You should try sticking to a direct plan, reason being, in regular plans many of the distributors/agents can misguide you in buying the wrong investments, so they get paid a higher commission. A look at the consumer forum will tell you how many people complain after being cheated. However not all agents are fraudulent, but it does not change the fact that their compensation is based on your investment amount.

Investing in a direct plan will demand you to put in some required efforts, but in the long run it will benefit you

However, direct plan will give you an additional return of 0.5 – 1%, which makes a huge difference over a period of 15-20 years.

7 steps to select the right Mutual Fund

7 steps to select the right mutual fund

Selecting the right Mutual fund is like selecting the right partner; any wrong decision can put you in a spot of bother.   As a new investor you may find it even tougher as there are so many funds to invest in. 

When we say we need to select the best mutual fund for us, it does not mean the one with the best returns, but the one which suits your goals and the amount of risk you can take. Many investors make the mistake of choosing a mutual fund based on past performance, if a mutual fund has been the best performing one in the last year, it does not mean it will continue to do the same. Some investors only look at the ratings given by various research agencies. This can be one parameter to be looked at, but there are many other parameters that one should look into before investing in a mutual fund.

1. Investment Objective:  Firstly, you need to understand your purpose behind investing. You may be investing for a long term or short-term goal or for a specific goal like child’s marriage or education, foreign trip with family, purchase of a new car or house. Investing in mutual funds to get better returns then saving account and fixed deposit can also be a goal. Read the scheme related documents carefully and understand the investment objective of the mutual fund scheme and check if it is in line with your objective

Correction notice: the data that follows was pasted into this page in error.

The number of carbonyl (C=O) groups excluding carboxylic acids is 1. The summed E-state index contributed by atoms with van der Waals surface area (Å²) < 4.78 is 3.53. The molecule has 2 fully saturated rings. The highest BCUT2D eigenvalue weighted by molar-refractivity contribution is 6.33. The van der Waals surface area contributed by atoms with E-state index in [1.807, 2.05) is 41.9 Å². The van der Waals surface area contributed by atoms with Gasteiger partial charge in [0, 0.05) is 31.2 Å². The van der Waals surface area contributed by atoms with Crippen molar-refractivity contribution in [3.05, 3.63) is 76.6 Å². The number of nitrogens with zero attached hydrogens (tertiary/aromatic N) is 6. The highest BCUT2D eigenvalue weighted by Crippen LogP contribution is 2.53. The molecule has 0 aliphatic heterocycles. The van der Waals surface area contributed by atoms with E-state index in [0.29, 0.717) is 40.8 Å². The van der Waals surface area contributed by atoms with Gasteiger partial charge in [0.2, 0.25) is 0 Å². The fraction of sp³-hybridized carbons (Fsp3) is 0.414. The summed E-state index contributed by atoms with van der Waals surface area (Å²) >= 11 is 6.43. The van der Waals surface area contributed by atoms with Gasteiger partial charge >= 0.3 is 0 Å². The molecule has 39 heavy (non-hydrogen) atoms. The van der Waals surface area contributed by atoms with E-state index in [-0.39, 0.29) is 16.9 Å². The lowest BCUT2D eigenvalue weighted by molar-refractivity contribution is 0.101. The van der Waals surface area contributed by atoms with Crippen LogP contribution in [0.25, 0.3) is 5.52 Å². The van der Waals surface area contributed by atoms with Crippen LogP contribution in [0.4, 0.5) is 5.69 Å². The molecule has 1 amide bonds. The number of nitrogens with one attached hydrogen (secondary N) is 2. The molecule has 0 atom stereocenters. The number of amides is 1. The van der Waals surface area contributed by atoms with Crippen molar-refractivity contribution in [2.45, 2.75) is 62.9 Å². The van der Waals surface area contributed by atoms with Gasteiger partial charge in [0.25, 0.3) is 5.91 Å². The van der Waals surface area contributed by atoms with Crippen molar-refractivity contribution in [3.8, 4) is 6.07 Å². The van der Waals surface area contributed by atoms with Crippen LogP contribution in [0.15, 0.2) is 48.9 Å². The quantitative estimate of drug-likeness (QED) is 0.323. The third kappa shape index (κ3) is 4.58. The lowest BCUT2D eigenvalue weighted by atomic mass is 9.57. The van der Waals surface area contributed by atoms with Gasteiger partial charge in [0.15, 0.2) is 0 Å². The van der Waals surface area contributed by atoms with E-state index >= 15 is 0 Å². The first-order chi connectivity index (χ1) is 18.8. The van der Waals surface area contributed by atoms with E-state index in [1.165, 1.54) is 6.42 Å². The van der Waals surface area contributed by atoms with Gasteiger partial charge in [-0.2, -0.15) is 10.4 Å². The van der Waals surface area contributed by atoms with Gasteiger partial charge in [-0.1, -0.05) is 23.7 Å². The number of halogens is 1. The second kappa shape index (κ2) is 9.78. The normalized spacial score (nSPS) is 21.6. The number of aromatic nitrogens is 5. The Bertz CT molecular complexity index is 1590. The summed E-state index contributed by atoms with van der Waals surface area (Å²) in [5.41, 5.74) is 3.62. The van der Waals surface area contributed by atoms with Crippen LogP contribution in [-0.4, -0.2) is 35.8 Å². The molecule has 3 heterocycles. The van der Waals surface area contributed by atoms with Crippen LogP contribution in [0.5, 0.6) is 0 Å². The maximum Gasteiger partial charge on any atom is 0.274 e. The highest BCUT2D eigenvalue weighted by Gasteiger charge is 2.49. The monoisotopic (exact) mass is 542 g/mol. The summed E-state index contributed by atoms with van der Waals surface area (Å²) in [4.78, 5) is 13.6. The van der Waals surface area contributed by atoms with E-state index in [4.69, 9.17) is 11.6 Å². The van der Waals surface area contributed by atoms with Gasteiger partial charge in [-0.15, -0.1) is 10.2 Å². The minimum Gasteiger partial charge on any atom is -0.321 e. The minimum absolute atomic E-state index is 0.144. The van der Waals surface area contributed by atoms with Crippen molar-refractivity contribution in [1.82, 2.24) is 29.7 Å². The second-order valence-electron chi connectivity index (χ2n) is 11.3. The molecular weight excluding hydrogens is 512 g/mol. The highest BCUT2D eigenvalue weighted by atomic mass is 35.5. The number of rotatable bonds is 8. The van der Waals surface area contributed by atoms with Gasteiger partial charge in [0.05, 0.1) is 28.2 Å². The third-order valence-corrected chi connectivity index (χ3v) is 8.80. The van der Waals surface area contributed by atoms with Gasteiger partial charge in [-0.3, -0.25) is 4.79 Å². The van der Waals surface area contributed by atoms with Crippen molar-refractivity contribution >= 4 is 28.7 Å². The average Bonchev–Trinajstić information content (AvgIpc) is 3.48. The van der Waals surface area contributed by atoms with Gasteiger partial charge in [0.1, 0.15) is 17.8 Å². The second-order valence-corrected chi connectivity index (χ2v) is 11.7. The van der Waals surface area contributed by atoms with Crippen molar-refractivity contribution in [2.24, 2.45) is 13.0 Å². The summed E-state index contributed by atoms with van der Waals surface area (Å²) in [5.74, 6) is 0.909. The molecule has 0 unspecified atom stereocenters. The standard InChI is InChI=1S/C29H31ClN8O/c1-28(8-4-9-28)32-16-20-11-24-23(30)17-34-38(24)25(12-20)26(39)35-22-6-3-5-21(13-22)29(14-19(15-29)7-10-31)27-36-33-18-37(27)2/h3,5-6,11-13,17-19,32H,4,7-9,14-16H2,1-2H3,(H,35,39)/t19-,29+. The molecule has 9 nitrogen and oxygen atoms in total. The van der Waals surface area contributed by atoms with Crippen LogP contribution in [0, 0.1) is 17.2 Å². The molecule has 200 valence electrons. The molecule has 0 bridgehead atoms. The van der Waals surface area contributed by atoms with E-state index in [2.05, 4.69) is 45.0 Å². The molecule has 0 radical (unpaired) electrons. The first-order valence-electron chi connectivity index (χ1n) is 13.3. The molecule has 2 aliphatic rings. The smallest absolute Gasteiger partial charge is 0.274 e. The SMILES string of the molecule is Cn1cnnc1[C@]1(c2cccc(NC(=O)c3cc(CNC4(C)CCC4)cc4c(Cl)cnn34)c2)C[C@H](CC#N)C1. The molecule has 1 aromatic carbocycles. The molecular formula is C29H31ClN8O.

2. Risk Tolerance: Investment decisions are taken based on risk appetite. A person in their mid-twenties would be a high-risk taker and invest in equities whereas a person who is likely to retire soon would prefer safer investments like debt funds. To make investors aware of their risk profile, SEBI in 2015, made it mandatory for all mutual funds to display a RISKOMETER, showing five levels of risk.

3. Performance comparison: Mutual fund returns should be compared to a benchmark’s performance and other schemes in the same category which will give a better understanding of the fund’s performance. For eg: If you have invested in a large cap equity fund then your basis of comparison will be other large cap funds in the same category and not mid cap or small cap funds.

4. Consistent returns: Mutual funds giving consistent returns over a period of 3-5 years should be considered as investments. Don’t look at the investment performance of just 1 year, there are many schemes which have good ratings and good returns in 1 year but poor returns over a period of 4-5 years.

5. Expense ratio: Expense ratio is the fee charged by an AMC for maintaining all the expenses for running the mutual fund which include the administration, management, promotion and distribution of a mutual fund. According to SEBI, mutual funds can charge 2.25% of the total funds’ assets as expense ratio. However, most equity mutual funds charge around 1.5% which is considered as good by industry experts. Higher expense ratio will reduce your profits and increase your losses.

6. Fund manager tenure and experience: Fund manager is the one who takes most decisions while managing the fund. You should know who the fund manager is and is past track record. Keep yourself updated with other funds that he is managing. However, if the fund manager has recently been changed, don’t panic, track his performance on a quarterly basis. If you find out that the decisions taken by fund manager effects the fund considerably and does not suit your risk appetite, then you can take a decision to exit.

7. Assets Under Management: You can compare the fund size with that of its peers within the same category. Choose the one that is neither too big nor too small. Too big a fund makes it difficult for the fund manager to effectively generate returns and too small a fund shows that the fund is not that popular.